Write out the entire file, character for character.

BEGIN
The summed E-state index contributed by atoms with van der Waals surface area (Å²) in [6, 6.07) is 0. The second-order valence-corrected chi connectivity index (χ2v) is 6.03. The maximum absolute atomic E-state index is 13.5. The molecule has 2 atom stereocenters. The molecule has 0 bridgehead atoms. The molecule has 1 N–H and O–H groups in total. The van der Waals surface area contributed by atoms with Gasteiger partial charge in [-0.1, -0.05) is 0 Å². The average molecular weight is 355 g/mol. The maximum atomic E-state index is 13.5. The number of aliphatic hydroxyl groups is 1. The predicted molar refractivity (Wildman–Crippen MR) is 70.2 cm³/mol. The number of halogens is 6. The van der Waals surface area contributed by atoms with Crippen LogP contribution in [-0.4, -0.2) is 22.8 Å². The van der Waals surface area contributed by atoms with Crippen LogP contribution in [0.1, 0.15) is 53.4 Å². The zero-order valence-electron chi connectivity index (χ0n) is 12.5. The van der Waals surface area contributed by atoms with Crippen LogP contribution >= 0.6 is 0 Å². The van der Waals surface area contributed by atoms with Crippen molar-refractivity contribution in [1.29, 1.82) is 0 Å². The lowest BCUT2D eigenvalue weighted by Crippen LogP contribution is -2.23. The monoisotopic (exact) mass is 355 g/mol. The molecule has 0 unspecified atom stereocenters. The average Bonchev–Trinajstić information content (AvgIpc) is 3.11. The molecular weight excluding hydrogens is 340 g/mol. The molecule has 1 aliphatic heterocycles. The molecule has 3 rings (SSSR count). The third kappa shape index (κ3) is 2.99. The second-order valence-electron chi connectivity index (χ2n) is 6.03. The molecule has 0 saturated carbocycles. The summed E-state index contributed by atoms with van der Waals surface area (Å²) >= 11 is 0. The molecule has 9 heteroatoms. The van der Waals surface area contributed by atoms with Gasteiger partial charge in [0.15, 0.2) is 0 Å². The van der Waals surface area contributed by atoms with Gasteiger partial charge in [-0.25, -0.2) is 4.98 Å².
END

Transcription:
The summed E-state index contributed by atoms with van der Waals surface area (Å²) in [6, 6.07) is 0. The second-order valence-corrected chi connectivity index (χ2v) is 6.03. The maximum absolute atomic E-state index is 13.5. The molecule has 2 atom stereocenters. The molecule has 0 bridgehead atoms. The molecule has 1 N–H and O–H groups in total. The van der Waals surface area contributed by atoms with Gasteiger partial charge in [-0.1, -0.05) is 0 Å². The average molecular weight is 355 g/mol. The maximum atomic E-state index is 13.5. The number of aliphatic hydroxyl groups is 1. The predicted molar refractivity (Wildman–Crippen MR) is 70.2 cm³/mol. The number of halogens is 6. The van der Waals surface area contributed by atoms with Crippen LogP contribution in [-0.4, -0.2) is 22.8 Å². The van der Waals surface area contributed by atoms with Crippen LogP contribution in [0.1, 0.15) is 53.4 Å². The zero-order valence-electron chi connectivity index (χ0n) is 12.5. The van der Waals surface area contributed by atoms with Crippen LogP contribution >= 0.6 is 0 Å². The van der Waals surface area contributed by atoms with Crippen molar-refractivity contribution in [1.29, 1.82) is 0 Å². The lowest BCUT2D eigenvalue weighted by Crippen LogP contribution is -2.23. The monoisotopic (exact) mass is 355 g/mol. The molecule has 0 unspecified atom stereocenters. The average Bonchev–Trinajstić information content (AvgIpc) is 3.11. The molecular weight excluding hydrogens is 340 g/mol. The molecule has 1 aliphatic heterocycles. The molecule has 3 rings (SSSR count). The third kappa shape index (κ3) is 2.99. The second-order valence-electron chi connectivity index (χ2n) is 6.03. The molecule has 0 saturated carbocycles. The summed E-state index contributed by atoms with van der Waals surface area (Å²) >= 11 is 0. The molecule has 9 heteroatoms. The van der Waals surface area contributed by atoms with Gasteiger partial charge in [0.15, 0.2) is 0 Å². The van der Waals surface area contributed by atoms with Gasteiger partial charge in [-0.25, -0.2) is 4.98 Å².